I wasn’t the only one who was moved. A woman was sitting close by at the bar, staring into the Delta logo painted on the wall so that she wouldn’t be caught so close to her targets. She started listening as they went back and forth about their late husbands and the unexpected changes in their lives. She heard about the friends that they lost and the social lives they withdrew from. She heard about the chaos crayon that they couldn’t stand to color with anymore. She heard about the simplicity they craved and the solitude they needed. She heard about feeling like frauds when they smiled and how sick they were of answering friends’ questions when they asked how they were doing. She slowly swiveled in her chair while this was happening, and now she was staring right at them, and she felt those nasty prickles in the back of her throat like she was going to cry.
But it wasn’t what she heard that made her sad, it was what she imagined. She thought about losing her husband, with his silent support and his sunglasses that he always wore inside, even when they were at a nightclub supporting the launch of a new line of scented dog-doo-doo bags. She realized that one day she was going to have to live without him, just like these women. Really, they were all the same, not only these three but all the women everywhere, all the wives whose happiness depended, if even a little bit, on their partners.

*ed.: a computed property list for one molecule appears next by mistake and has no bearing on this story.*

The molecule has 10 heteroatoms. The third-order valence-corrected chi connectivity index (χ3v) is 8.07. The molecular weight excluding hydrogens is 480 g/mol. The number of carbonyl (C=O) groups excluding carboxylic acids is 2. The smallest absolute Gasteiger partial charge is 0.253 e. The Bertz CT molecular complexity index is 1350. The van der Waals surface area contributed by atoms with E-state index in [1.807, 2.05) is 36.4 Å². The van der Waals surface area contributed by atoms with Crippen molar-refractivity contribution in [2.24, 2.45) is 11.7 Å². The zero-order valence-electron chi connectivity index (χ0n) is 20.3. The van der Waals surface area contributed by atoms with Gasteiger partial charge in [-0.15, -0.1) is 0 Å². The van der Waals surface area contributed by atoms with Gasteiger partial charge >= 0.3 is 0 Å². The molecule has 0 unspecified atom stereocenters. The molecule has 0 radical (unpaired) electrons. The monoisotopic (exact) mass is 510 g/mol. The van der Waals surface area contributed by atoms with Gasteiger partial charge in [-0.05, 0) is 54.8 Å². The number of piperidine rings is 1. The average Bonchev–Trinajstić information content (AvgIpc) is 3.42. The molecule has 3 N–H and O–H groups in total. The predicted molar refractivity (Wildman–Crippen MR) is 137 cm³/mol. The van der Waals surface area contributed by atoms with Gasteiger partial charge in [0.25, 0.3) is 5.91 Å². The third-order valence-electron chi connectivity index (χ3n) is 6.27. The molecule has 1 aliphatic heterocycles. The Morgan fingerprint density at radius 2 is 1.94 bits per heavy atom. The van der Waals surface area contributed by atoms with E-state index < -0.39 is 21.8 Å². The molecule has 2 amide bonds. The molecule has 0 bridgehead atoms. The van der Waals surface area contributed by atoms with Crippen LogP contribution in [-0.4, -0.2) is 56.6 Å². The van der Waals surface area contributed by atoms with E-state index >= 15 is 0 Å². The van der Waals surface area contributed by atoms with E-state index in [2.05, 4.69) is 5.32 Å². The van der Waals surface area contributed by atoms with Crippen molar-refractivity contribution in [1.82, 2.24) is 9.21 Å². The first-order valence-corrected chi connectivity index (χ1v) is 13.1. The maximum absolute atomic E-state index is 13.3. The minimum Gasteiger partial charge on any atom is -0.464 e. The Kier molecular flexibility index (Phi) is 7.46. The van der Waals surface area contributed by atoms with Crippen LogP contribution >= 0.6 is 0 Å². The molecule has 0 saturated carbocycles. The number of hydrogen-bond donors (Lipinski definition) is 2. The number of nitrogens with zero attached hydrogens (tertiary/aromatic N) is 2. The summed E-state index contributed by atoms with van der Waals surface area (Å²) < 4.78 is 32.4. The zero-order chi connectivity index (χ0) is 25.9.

She was so caught up in her reverie that she didn’t even notice the attractive blonde in a flight attendant’s uniform who had walked up next to her. This woman turned a bit in her direction and started when she saw her. “Oh my gosh,” she told the flight attendant. “I’m sorry. I was somewhere else.”
“That’s fine,” the flight attendant said. “Do you still want it to happen?”
The woman turned back around in her chair to face the bar again and stared down at the ice melting in her Diet Coke. “Yes,” she said. “But wait until they’re in the air before you do it.” The flight attendant nodded and walked away, her rolling bag trailing her silently. The woman looked up at Carole and Dorinda again and then back into her glass. Jill Zarin squeezed the lemon resting on the lip of her glass into the Diet Coke. The juice ran down into a cut in her cuticle from the $8.99 manicure she had gotten earlier that day. It stung like a revelation, or the sun going down on a beautiful day.